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Jacqui Lambie dived back into the dating game on national television. Here's how it went.

Jacqui Lambie has made a reasonable request:

“I just want somebody that is going to not just be my partner, but my best friend as well for the rest of my life. That’s what I’m looking for.”

Simple.

The former senator appeared on Channel 7’s Sunday Night program to make her intentions clear: she’s finally putting herself first, and looking for love.

A romantic relationship is something the 47-year-old hasn’t had time for in 15 years, concentrating instead on raising her two children as a single mum – and, of course, establishing herself as one of Australia’s most successful (and controversial) high-profile female politicians.

As Lambie explained to Sunday Night, after she relinquished office last year, she knew it was time to prioritise her romantic needs. The problem was, she was severely out of practise.

“I’ve been by myself for so long that I’ve just switched off on that side of life,” she said.

But despite that, and her cautious nature, her ‘drought’ has helped her define what she wants.

“I think that what I’m looking for is just a good Aussie bloke who can hold his own.”

Her criteria is very straightforward – much like the former Senator herself.

“You know, doesn’t have too much drama in his life. He’s got no exes that are bothering him, he’s got no kid custody battles going on out there, he’s getting on with his life, he’s happy, he’s outgoing.

“I think that’s somebody that, you know, can pick up tools, use tools, but can put a suit on,” she said. “I don’t want a homebody. I want them to have their own career, and their own job.”

Lambie made it clear that while she may be considered middle-aged, that doesn’t mean she’s dead on the inside.

“You know, you can say that somebody’s a hottie out there. Doesn’t mean you’re actually going to have a connection with them. Mind you, it’s probably easier to have a connection with them when they are a bit of a hottie …”

At one point, she cheekily added, “Bit of beef is good.”

With this in mind, Lambie chose a more traditional approach to finding a bloke, rather than using a dating app, enlisting support in the form of her best mates, and relationship expert Samantha Jayne. Although, arguably, televising her journey could be considered somewhat unconventional.

“It’s really important for me to get to know Jacqui Lambie, who she really is, not who she is outside in the media,” Jayne said on the program.

“She is missing that love and that connection.”

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Couple a relationship expert with a glamorous make-over, and Lambie was set to revive her love life.

She did some speed-dating and met Craig Casey, a fly-in-fly-out mine worker.

“It wasn’t hard to have a conversation with Jacqui,” was Casey’s verdict. “Talking to her in person, she makes you feel very, very comfortable.”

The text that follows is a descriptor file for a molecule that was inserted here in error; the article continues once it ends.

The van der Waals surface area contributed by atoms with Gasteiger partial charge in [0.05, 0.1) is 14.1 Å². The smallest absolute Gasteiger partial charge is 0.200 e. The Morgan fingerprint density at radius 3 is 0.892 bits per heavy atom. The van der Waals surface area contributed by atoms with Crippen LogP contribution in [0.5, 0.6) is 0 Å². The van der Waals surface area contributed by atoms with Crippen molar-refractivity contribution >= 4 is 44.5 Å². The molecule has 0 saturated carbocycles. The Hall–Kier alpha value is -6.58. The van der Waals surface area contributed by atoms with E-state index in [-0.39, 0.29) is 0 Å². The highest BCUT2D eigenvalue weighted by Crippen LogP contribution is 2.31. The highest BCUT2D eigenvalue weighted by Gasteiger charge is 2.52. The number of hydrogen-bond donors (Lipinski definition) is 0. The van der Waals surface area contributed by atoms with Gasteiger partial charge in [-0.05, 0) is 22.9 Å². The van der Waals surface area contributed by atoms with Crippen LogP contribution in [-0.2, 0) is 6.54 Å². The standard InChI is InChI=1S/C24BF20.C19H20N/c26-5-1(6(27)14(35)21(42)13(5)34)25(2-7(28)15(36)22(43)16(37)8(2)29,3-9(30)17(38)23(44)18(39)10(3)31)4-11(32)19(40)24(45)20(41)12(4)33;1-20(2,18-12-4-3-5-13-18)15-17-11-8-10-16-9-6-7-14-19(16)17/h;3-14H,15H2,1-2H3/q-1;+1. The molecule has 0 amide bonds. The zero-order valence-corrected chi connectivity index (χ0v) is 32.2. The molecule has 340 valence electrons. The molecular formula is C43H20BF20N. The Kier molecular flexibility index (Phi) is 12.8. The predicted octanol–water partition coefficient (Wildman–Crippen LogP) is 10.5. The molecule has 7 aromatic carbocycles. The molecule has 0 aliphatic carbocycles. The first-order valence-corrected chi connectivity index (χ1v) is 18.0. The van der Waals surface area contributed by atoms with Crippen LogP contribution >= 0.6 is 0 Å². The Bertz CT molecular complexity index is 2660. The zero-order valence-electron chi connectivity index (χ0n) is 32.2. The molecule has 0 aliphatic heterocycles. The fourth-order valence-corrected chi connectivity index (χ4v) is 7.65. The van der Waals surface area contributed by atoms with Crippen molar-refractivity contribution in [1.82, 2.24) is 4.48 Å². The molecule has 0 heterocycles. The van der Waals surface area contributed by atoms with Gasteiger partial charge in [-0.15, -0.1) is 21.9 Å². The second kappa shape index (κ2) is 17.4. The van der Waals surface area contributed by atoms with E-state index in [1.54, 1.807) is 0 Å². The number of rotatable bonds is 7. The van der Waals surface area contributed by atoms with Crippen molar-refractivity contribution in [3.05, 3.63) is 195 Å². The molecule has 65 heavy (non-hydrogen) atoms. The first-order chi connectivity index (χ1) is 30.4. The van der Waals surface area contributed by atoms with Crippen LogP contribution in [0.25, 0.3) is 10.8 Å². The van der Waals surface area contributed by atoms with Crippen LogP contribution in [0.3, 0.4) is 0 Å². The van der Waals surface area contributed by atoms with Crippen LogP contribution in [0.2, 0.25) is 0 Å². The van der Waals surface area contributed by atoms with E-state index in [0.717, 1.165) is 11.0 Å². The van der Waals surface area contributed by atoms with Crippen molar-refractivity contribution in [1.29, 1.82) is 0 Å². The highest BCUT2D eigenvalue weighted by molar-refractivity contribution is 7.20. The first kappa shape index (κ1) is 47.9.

A great ice-breaker for Lambie: so far, so good.

Jacquie Lambie on a date. Source: Channel 7

However, her next date got cold feet at the last minute – and he called in a friend, Ricardo Amado, an IT specialist, to replace him.

“She [Jacqui] has a beautiful energy, I think she is a great person, a good heart,” Amado told the show.

It was certainly a different perspective on the usually direct and almost abrasive Lambie than the Australian public is accustomed to.

During the date, Lambie also revealed a vulnerability: an injury she suffered in the army led to heavy reliance on pain killers and a long-term battle with depression.

“Once I started to get better, I threw myself straight into politics for the last three-and-a-half years,” she told Amado.

Watching her open up and at times roar with laughter, it was clear that Lambie was embracing the experience of adult companionship again. She said at one point, “We talked about normal stuff like family, like our kids, everyday life, the dating and how it’s all working out for the both of us."

Lambie's next date was Melbourne businessman Gregg Currie - and it was her most successful. She said it was just like going to dinner with an old friend.

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“We had an amazing conversation with no topics out of bounds."

No matter what happens in Lambie's future, any divorced person knows that it's not easy putting yourself out there, especially if you've been out of the game for so long. So for Lambie to do it on national television was brave, and one that will hopefully inspire anyone in her position nervous about re-entering the dating scene.

Of course, there were the detractors, especially ones who responded to Lambie's enthusiastic attendance of a sex toy party:

“There’s nothing embarrassing by going to these parties,” she insisted, thoroughly enjoying herself and admiring the toys.

“It’s like a bloody jackhammer,” she said. “I’m pretty open to all that side of ... that side of life.”

But some viewers needed to rain on her parade. Derryn Hinch tweeted about the show, describing his pain at watching Lambie have a good time and reveal herself to be a sexual being.

It was a sad attitude from Hinch, who obviously couldn't respect Lambie as a woman with a right to enjoy herself as she pleases.

Good thing she's not the type of chick who'd let a grown man who uses the term "vomitville" bring her down.

Because, as the program showed us, Lambie isn't going - ahem - down for anyone - unless she chooses to.

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